At Harvard, Power returned to the question that had haunted her at the Anne Frank House and Dachau: Don’t Americans, as citizens of the world’s greatest power, have a personal responsibility to save lives if we have the capacity to do so? She enrolled in a class on the ethics of using force and, most important for her future career, she wrote a paper that examined “what U.S. policymakers themselves were thinking” when they failed to respond to twentieth-century genocides. This paper was her first step toward her 2002 book “A Problem From Hell,” which codified a decade of liberal thinking about humanitarian intervention, and which transformed Power into an internationally renowned expert on human rights and genocide prevention.

“A Problem From Hell” had two main arguments. First, it claimed that throughout the twentieth century “the United States has consistently refused to take risks in order to suppress genocide” and, by not acting, had failed the people of Armenia, Cambodia, and Rwanda, among other places. Second, the book maintained that in the future, U.S. decision-makers should take steps to prevent or halt atrocities along “a continuum of intervention” that would range “from condemning the perpetrators or cutting off U.S. aid to bombing or rallying a multinational invasion force.” Power did not, as many critics later avowed, unthinkingly advocate military intervention; rather, she considered intervention as the final in a series of graduated steps intended to avert or stop genocide. But as Power herself would soon learn, when Americans were presented with the hammer of military force, many atrocities began to look like nails.

Power’s book was perfectly primed for the post-9/11 moment, during which the question on many Americans’ minds was not whether the United States should remake the world, but how. “A Problem From Hell” quickly became a cudgel in the debate over invading Iraq; as Power notes, several pundits clamoring for war invoked her book, arguing that the 1980s Iraqi campaign of genocide against the Kurds gave the United States a casus belli. Even though Power herself opposed the invasion, the writers who referenced “A Problem From Hell” were not exactly misreading the book: Power had placed U.S. military intervention on the menu of options available to policymakers who said they wanted to protect human rights.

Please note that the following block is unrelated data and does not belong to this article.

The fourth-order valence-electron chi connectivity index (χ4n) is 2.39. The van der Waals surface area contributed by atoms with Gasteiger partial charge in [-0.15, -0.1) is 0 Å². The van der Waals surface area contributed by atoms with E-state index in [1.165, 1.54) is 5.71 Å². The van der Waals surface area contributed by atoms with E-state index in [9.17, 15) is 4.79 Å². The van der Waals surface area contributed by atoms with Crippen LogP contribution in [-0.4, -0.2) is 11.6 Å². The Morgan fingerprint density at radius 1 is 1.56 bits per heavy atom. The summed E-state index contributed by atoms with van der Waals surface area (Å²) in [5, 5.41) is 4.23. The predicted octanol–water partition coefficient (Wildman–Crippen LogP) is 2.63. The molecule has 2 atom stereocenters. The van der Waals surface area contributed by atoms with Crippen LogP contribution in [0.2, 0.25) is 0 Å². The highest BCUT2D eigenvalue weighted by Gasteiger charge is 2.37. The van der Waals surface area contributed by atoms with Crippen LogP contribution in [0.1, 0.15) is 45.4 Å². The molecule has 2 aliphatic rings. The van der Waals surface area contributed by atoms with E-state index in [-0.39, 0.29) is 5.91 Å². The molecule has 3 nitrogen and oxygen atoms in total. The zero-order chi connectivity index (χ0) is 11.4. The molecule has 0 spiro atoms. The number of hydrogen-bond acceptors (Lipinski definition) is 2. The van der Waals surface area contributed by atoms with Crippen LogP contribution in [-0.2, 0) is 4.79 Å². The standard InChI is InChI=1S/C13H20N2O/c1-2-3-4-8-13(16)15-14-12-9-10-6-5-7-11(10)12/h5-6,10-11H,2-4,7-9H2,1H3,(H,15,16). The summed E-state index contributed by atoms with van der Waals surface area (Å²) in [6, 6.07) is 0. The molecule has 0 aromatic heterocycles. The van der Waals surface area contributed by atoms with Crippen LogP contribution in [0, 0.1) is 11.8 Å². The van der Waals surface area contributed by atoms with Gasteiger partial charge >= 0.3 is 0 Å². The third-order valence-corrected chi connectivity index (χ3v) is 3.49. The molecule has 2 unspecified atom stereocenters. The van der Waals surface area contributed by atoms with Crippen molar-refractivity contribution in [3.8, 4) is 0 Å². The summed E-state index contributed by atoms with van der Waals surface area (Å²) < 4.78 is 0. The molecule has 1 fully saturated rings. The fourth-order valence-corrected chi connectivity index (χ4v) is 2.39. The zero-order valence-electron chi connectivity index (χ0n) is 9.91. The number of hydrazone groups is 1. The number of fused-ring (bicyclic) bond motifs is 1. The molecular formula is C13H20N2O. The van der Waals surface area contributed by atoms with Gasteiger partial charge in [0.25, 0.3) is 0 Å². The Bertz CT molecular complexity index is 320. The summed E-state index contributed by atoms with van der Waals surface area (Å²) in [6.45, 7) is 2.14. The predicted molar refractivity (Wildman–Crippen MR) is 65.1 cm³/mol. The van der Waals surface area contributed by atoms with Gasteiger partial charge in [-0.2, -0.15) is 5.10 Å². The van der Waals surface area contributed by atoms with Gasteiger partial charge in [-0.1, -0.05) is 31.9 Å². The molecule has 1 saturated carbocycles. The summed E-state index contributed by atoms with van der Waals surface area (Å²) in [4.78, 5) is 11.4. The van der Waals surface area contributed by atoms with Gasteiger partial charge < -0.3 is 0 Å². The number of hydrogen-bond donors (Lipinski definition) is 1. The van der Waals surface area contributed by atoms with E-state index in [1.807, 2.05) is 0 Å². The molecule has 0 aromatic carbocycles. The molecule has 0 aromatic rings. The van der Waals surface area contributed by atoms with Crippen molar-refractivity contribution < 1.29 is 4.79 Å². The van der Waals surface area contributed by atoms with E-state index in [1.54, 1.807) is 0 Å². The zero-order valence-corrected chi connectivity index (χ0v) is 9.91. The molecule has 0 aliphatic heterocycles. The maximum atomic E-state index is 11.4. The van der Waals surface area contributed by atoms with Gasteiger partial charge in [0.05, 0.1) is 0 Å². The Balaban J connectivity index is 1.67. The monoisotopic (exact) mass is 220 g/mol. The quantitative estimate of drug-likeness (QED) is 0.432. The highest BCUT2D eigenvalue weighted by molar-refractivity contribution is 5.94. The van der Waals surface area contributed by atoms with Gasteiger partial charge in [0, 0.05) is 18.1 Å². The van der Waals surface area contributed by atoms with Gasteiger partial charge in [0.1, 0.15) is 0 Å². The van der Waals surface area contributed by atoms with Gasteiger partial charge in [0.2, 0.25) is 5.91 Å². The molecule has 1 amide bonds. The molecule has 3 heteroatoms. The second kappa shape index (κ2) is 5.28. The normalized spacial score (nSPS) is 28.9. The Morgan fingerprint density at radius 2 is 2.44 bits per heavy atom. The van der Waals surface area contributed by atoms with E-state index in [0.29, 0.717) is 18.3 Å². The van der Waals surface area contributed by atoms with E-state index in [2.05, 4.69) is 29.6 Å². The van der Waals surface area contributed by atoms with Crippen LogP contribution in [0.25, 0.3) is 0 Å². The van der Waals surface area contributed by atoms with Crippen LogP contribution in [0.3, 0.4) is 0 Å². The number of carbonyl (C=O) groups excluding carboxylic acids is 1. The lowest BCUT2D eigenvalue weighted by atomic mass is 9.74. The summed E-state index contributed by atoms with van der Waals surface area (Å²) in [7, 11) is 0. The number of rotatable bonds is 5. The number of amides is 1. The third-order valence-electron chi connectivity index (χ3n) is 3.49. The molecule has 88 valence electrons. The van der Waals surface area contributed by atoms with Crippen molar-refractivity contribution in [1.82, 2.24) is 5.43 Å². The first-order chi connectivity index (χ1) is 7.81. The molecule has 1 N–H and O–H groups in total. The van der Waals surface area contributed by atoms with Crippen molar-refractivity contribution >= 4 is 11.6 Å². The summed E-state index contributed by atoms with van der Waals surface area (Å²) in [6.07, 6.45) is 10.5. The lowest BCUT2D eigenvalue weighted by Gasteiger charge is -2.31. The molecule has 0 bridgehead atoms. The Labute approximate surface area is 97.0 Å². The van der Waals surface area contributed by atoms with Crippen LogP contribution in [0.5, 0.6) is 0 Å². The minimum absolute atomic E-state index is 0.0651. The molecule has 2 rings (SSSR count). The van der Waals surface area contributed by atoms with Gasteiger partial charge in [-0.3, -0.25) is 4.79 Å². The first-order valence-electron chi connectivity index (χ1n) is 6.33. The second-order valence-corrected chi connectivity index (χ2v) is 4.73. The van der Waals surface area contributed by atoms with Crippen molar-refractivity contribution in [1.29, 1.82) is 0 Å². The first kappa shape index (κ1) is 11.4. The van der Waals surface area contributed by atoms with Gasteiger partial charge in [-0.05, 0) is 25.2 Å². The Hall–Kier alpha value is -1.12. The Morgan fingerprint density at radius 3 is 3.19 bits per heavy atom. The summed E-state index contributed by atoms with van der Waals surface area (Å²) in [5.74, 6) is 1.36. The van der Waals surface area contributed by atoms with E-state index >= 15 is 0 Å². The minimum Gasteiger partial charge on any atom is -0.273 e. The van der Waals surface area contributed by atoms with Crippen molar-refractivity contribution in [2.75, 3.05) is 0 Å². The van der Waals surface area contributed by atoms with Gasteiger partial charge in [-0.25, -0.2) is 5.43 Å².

In a moment defined by paranoia, revenge fantasies, and a sense of moral crusade, it is not particularly surprising that “A Problem From Hell” was employed to rationalize war. The book’s relevance at the time, in fact, helps explain why it won the Pulitzer Prize for general nonfiction in April 2003, one month after the George W. Bush administration invaded Iraq.

Samantha Power in 2013 at an International Civil Society event with Secretary of State John Kerry and National Security Adviser Susan Rice
Jin Lee/Bloomberg/Getty

With the election of Barack Obama in 2008, Power got the chance to use her ideas to shape U.S. policy more directly. Obama and Power first met in the spring of 2005, when Obama was an ambitious junior senator from Illinois. They worked together for a year (Power volunteered to serve in his office), and when Obama won the Democratic primary in 2008, he hired her as a foreign policy adviser, later appointing her to the National Security Council as senior director for multilateral affairs and senior director for human rights.

In government, Power swiftly learned that few officials cared about human rights; many, in fact, deemed them a distraction from more important issues of power politics. Nevertheless, while at the NSC, Power helped expand by $50 million U.S. aid to Iraqi refugees, increased the number of Iraqis allowed to resettle in the United States, and doubled the government’s refugee stipend. She also advocated for the United States to run for a seat on the U.N. Human Rights Council, which it won in 2009. From this perch, U.S. officials spurred a number of resolutions focused on revealing human rights abuses in various nations, including Iran, Syria, Sudan, and North Korea. Moreover, Power proudly emphasizes, the United States “succeeded in getting the Human Rights Council to reduce by half the share of country-specific resolutions on Israel.”